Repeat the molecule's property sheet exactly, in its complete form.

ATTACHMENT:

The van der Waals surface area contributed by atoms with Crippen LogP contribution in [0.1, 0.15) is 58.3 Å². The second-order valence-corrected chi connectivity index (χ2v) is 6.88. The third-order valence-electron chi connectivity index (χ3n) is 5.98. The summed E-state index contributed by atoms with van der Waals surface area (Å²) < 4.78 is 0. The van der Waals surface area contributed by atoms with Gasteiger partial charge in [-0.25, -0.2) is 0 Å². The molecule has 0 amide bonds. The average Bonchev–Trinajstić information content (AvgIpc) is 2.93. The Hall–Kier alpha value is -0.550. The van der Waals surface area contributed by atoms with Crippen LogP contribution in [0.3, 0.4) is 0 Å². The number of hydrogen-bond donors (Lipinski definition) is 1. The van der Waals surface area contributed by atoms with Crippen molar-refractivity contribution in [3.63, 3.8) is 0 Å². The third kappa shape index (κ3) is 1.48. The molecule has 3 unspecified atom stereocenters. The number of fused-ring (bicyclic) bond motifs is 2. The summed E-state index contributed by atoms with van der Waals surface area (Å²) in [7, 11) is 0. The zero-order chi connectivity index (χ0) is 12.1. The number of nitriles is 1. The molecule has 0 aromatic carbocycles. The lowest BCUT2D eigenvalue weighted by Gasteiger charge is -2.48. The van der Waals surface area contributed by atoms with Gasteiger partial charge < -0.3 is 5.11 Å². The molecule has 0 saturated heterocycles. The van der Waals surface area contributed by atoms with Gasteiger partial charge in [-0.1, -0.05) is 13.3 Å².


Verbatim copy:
The van der Waals surface area contributed by atoms with Crippen LogP contribution in [0.1, 0.15) is 58.3 Å². The second-order valence-corrected chi connectivity index (χ2v) is 6.88. The third-order valence-electron chi connectivity index (χ3n) is 5.98. The summed E-state index contributed by atoms with van der Waals surface area (Å²) < 4.78 is 0. The van der Waals surface area contributed by atoms with Gasteiger partial charge in [-0.25, -0.2) is 0 Å². The molecule has 0 amide bonds. The average Bonchev–Trinajstić information content (AvgIpc) is 2.93. The Hall–Kier alpha value is -0.550. The van der Waals surface area contributed by atoms with Crippen LogP contribution in [0.3, 0.4) is 0 Å². The number of hydrogen-bond donors (Lipinski definition) is 1. The van der Waals surface area contributed by atoms with Crippen molar-refractivity contribution in [3.63, 3.8) is 0 Å². The third kappa shape index (κ3) is 1.48. The molecule has 3 unspecified atom stereocenters. The number of fused-ring (bicyclic) bond motifs is 2. The summed E-state index contributed by atoms with van der Waals surface area (Å²) in [7, 11) is 0. The zero-order chi connectivity index (χ0) is 12.1. The number of nitriles is 1. The molecule has 0 aromatic carbocycles. The lowest BCUT2D eigenvalue weighted by Gasteiger charge is -2.48. The van der Waals surface area contributed by atoms with Gasteiger partial charge < -0.3 is 5.11 Å². The molecule has 0 saturated heterocycles. The van der Waals surface area contributed by atoms with Gasteiger partial charge in [-0.1, -0.05) is 13.3 Å².